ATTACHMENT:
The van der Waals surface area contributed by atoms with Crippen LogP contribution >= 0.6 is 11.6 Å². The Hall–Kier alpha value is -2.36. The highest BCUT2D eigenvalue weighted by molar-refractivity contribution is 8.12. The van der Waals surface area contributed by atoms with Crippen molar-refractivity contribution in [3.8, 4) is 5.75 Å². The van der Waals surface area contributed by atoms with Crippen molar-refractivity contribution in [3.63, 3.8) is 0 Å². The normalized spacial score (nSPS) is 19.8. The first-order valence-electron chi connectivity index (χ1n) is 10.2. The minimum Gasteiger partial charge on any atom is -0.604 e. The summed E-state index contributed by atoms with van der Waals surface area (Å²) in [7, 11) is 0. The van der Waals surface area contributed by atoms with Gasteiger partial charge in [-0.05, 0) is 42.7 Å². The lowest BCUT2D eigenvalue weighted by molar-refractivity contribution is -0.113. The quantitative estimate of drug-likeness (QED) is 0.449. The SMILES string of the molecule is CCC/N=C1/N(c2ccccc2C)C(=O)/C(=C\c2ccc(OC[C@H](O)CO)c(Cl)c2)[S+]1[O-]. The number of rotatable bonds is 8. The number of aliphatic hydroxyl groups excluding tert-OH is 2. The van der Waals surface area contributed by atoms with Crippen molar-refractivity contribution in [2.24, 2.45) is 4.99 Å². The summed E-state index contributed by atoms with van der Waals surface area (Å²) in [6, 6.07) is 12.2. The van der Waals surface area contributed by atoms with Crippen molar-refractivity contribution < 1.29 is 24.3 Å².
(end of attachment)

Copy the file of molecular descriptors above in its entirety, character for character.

The van der Waals surface area contributed by atoms with Crippen LogP contribution >= 0.6 is 11.6 Å². The Hall–Kier alpha value is -2.36. The highest BCUT2D eigenvalue weighted by molar-refractivity contribution is 8.12. The van der Waals surface area contributed by atoms with Crippen molar-refractivity contribution in [3.8, 4) is 5.75 Å². The van der Waals surface area contributed by atoms with Crippen molar-refractivity contribution in [3.63, 3.8) is 0 Å². The normalized spacial score (nSPS) is 19.8. The first-order valence-electron chi connectivity index (χ1n) is 10.2. The minimum Gasteiger partial charge on any atom is -0.604 e. The summed E-state index contributed by atoms with van der Waals surface area (Å²) in [7, 11) is 0. The van der Waals surface area contributed by atoms with Gasteiger partial charge in [-0.05, 0) is 42.7 Å². The lowest BCUT2D eigenvalue weighted by molar-refractivity contribution is -0.113. The quantitative estimate of drug-likeness (QED) is 0.449. The SMILES string of the molecule is CCC/N=C1/N(c2ccccc2C)C(=O)/C(=C\c2ccc(OC[C@H](O)CO)c(Cl)c2)[S+]1[O-]. The number of rotatable bonds is 8. The number of aliphatic hydroxyl groups excluding tert-OH is 2. The van der Waals surface area contributed by atoms with Crippen molar-refractivity contribution in [2.24, 2.45) is 4.99 Å². The summed E-state index contributed by atoms with van der Waals surface area (Å²) in [6, 6.07) is 12.2. The van der Waals surface area contributed by atoms with Crippen molar-refractivity contribution < 1.29 is 24.3 Å².